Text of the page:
A much needed sigh of (comedic) relief

Photo Courtesy/ YouTube

Like everyone else, I’ve devoted a lot of my time to watching shows and specials on Netflix for more hours than I can count. No, I haven’t seen “Bridgerton” or attempted to rewatch “The Office” as many times as possible before it’s move to Peacock, but I have rewatched every John Mulaney special on Netflix more than once (and listened to his albums on Spotify, watched every YouTube video he is in and listened to recent podcasts he’s sat in on). Mulaney made a name for himself as a writer on Saturday Night Live from 2008-2012, and soon went on to create stand-up specials, co-star in a Broadway show and become the voice of Andrew on “Big Mouth,” a cartoon created and inspired by the life of Nick Kroll and his best friend Andrew Goldberg. 

All three of Mulaney’s specials are more than a year old at this point, but every time I watch one it feels like the first time, and the jokes hit differently each time. I’ve gotten so good at mimicking his cadence that I have started to think I’m a bit of a comedian myself too. I can’t recall the specific moment I started to fall down this rabbit hole, but I do know that everyone could use a bit of a laugh at this moment in time, and Mulaney’s specials are chock full of them. Whether you start off with “Kid Gorgeous” and end with “New In Town” or go straight for “The Comeback Kid,” you probably won’t feel like you’re watching anything outdated (this man does not age). 

If you’re still wondering why any of this is relevant, I think it’s because I’ve realized how much we could all use a sigh of relief and a laugh right now. Mulaney doesn’t try hard because he doesn’t have to – he’s got the voice of a 1950s broadcaster but caters to modern taste with his jokes without losing any sense of authenticity; afterall, his jokes hit somewhere between self-deprecation and intense observations that span throughout his lifetime. Below, I’ve gathered my thoughts on all of the John Mulaney content available on Netflix that you should add to your watchlist. 

1. John Mulaney: Kid Gorgeous at Radio City (2018)

Mulaney sold out seven nights in a row in one of New York’s most iconic venues, and after watching I wish I had been present for at least one of them. “Kid Gorgeous” sits at No. 1 on my list, and it was a critic-favorite too. Mulaney explores the depths of his childhood in a way that feels universal. This special is home to the iconic “Street Smarts” bit, where Mulaney brings us back to an assembly about stranger danger hosted by child homicide detective JJ Bittenbinder. “Street Smarts” isn’t my favorite bit from the special, but I enjoyed the subtle glimpses Mulaney gives the audience into his brain, such as a four minute bit in which he reminds us that most of the time in conversation we’re just waiting for it to be our turn to talk.

Photo Courtesy/ YouTube

2. John Mulaney: New In Town (2012)

Mulaney’s 2012 special feels timeless despite it already being nine years old and is home to some of his most quotable lines. From tales of the bullying he experienced as a child to the joke that is responsible for the name of the special, it’s impossible not to laugh while watching. While there isn’t as much of a “theme” with this special, all of the jokes and bits packed inside somehow work well together. Some jokes are deeply personal, such as stories about blacking out after drinking too much, while others don’t scratch as deep – like when you see a Mariachi band on the New York City Subway and ask yourself why you even took the train today.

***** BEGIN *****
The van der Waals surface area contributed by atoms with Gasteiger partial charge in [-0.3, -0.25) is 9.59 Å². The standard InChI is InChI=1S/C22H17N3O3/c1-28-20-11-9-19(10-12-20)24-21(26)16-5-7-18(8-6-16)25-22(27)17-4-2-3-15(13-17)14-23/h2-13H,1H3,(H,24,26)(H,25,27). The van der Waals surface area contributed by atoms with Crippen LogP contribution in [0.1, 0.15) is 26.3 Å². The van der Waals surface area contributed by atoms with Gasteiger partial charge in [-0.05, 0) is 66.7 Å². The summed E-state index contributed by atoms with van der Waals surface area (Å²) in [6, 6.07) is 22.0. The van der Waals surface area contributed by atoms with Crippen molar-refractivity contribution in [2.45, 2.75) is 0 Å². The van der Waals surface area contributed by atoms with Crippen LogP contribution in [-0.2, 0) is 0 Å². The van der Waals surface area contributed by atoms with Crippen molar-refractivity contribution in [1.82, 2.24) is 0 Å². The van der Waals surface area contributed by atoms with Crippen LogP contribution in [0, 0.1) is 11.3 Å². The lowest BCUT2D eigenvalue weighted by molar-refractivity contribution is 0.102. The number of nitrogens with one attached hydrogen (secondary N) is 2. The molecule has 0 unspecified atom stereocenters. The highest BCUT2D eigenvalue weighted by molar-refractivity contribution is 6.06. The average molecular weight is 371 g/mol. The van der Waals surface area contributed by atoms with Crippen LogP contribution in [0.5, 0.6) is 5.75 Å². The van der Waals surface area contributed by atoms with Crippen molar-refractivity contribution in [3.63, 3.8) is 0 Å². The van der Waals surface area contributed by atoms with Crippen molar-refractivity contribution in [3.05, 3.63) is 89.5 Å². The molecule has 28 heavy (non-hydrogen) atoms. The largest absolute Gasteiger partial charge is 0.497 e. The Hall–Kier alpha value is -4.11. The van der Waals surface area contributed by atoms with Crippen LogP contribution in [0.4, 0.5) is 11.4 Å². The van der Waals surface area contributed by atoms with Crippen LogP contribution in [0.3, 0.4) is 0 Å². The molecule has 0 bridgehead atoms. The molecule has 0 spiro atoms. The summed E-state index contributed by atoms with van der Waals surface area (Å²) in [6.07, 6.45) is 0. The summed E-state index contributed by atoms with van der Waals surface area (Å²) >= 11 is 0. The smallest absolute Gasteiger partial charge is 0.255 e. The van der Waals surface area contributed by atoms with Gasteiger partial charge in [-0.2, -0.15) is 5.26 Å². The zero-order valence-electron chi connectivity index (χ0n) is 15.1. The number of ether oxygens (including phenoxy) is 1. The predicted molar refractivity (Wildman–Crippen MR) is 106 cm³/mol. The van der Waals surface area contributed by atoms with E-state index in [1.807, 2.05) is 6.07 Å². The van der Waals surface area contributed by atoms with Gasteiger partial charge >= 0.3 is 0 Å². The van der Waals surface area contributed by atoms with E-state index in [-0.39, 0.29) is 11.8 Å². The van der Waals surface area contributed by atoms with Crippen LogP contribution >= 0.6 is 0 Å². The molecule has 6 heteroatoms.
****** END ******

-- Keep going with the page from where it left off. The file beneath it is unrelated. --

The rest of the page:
Photo Courtesy/ YouTube

3. John Mulaney: The Comeback Kid (2015)

This special was Mulaney’s plunge back into the stand-up world after his self-titled sitcom on Fox, “Mulaney,” was … not deemed a success (I have not seen it so I am merely an echo of critics and Mulaney himself). After his failed sitcom (which he once referred to as “Hiroshima”), it was only right that he make a comeback, and this special didn’t come up short. Audiences are invited in on a reflection of his life, and his knack for observational comedy truly shines. Bits about his Catholic upbringing, family trauma and more self-deprecating humor are central themes in this special. Painfully hilarious stories about his parents feel relatable, like when he talks about the time he was on a family road trip as a kid and his dad pulled up to McDonald’s, ordered one black coffee and then kept driving. Overall, it’s a comforting return to Mulaney’s cadence and style that proved he was more than ready to keep chugging on.

Photo Courtesy/ YouTube

4. John Mulaney and the Sack Lunch Bunch (2019)

Okay, so this one isn’t a special, per se. It’s a children’s musical comedy special, made by adults for kids (though Mulaney says he hates the term “variety show”) that centers around fear, death and other dark things. It mimics children’s shows that Mulaney grew up with and is full of celebrity cameos and musical numbers that boast hints of Mulaney’s style without treading into typical Mulaney territory. While I think it is more geared toward adults that are Mulaney’s age and younger children, there was still plenty to enjoy and much to contemplate, such as “Do Flowers Exist At Night?” This show is much different than anything Mulaney has ever done and was picked up by Comedy Central last summer for two more specials, though it is not clear when production will actually begin given, you know, the world.


Once you’ve watched Mulaney’s specials, you can also check out “Oh, Hello,” which stars John Mulaney and Nick Kroll as George St. Geegland and Gil Faizon, respectively. The two act as old men in their 70s who are New Yorkers to their very core, and their humor is most definitely out of pocket. Whether you opt for a special or want to start out by watching a YouTube clip, anything with Mulaney’s name on it is bound to make you laugh, even on the days where you don’t want to.